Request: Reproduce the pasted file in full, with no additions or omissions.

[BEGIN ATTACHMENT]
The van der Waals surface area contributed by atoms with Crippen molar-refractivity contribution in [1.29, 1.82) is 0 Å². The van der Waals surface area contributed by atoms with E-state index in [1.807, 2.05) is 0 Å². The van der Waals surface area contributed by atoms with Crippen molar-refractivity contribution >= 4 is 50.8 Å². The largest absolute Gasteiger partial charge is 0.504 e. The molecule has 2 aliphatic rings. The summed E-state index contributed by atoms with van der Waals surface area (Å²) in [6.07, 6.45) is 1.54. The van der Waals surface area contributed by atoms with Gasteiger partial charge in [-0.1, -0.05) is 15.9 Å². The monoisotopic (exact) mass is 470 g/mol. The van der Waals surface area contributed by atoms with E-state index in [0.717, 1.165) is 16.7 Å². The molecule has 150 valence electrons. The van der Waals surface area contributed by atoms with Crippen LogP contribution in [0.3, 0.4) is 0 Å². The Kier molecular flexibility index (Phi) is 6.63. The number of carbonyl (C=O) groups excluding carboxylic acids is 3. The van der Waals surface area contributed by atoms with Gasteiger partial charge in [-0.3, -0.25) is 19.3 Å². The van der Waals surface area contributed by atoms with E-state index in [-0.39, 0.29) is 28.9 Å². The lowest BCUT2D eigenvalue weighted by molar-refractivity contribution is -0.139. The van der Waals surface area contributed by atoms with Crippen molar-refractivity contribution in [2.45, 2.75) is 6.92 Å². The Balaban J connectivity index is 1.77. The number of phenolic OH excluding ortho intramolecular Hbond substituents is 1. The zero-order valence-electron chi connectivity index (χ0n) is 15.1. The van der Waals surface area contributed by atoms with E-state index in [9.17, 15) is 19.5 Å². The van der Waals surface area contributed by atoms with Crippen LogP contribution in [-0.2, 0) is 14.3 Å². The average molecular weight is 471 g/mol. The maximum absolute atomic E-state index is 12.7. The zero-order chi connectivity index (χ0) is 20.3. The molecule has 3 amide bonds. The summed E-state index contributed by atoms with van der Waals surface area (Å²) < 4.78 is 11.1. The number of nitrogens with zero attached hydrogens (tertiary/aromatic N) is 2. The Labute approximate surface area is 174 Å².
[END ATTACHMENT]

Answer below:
The van der Waals surface area contributed by atoms with Crippen molar-refractivity contribution in [1.29, 1.82) is 0 Å². The van der Waals surface area contributed by atoms with E-state index in [1.807, 2.05) is 0 Å². The van der Waals surface area contributed by atoms with Crippen molar-refractivity contribution >= 4 is 50.8 Å². The largest absolute Gasteiger partial charge is 0.504 e. The molecule has 2 aliphatic rings. The summed E-state index contributed by atoms with van der Waals surface area (Å²) in [6.07, 6.45) is 1.54. The van der Waals surface area contributed by atoms with Gasteiger partial charge in [-0.1, -0.05) is 15.9 Å². The monoisotopic (exact) mass is 470 g/mol. The van der Waals surface area contributed by atoms with E-state index in [0.717, 1.165) is 16.7 Å². The molecule has 150 valence electrons. The van der Waals surface area contributed by atoms with Crippen LogP contribution in [0.3, 0.4) is 0 Å². The Kier molecular flexibility index (Phi) is 6.63. The number of carbonyl (C=O) groups excluding carboxylic acids is 3. The van der Waals surface area contributed by atoms with Gasteiger partial charge in [-0.3, -0.25) is 19.3 Å². The van der Waals surface area contributed by atoms with E-state index in [-0.39, 0.29) is 28.9 Å². The lowest BCUT2D eigenvalue weighted by molar-refractivity contribution is -0.139. The van der Waals surface area contributed by atoms with Crippen molar-refractivity contribution in [2.45, 2.75) is 6.92 Å². The Balaban J connectivity index is 1.77. The number of phenolic OH excluding ortho intramolecular Hbond substituents is 1. The zero-order valence-electron chi connectivity index (χ0n) is 15.1. The van der Waals surface area contributed by atoms with E-state index in [9.17, 15) is 19.5 Å². The van der Waals surface area contributed by atoms with Crippen LogP contribution in [-0.2, 0) is 14.3 Å². The average molecular weight is 471 g/mol. The maximum absolute atomic E-state index is 12.7. The zero-order chi connectivity index (χ0) is 20.3. The molecule has 3 amide bonds. The summed E-state index contributed by atoms with van der Waals surface area (Å²) < 4.78 is 11.1. The number of nitrogens with zero attached hydrogens (tertiary/aromatic N) is 2. The Labute approximate surface area is 174 Å².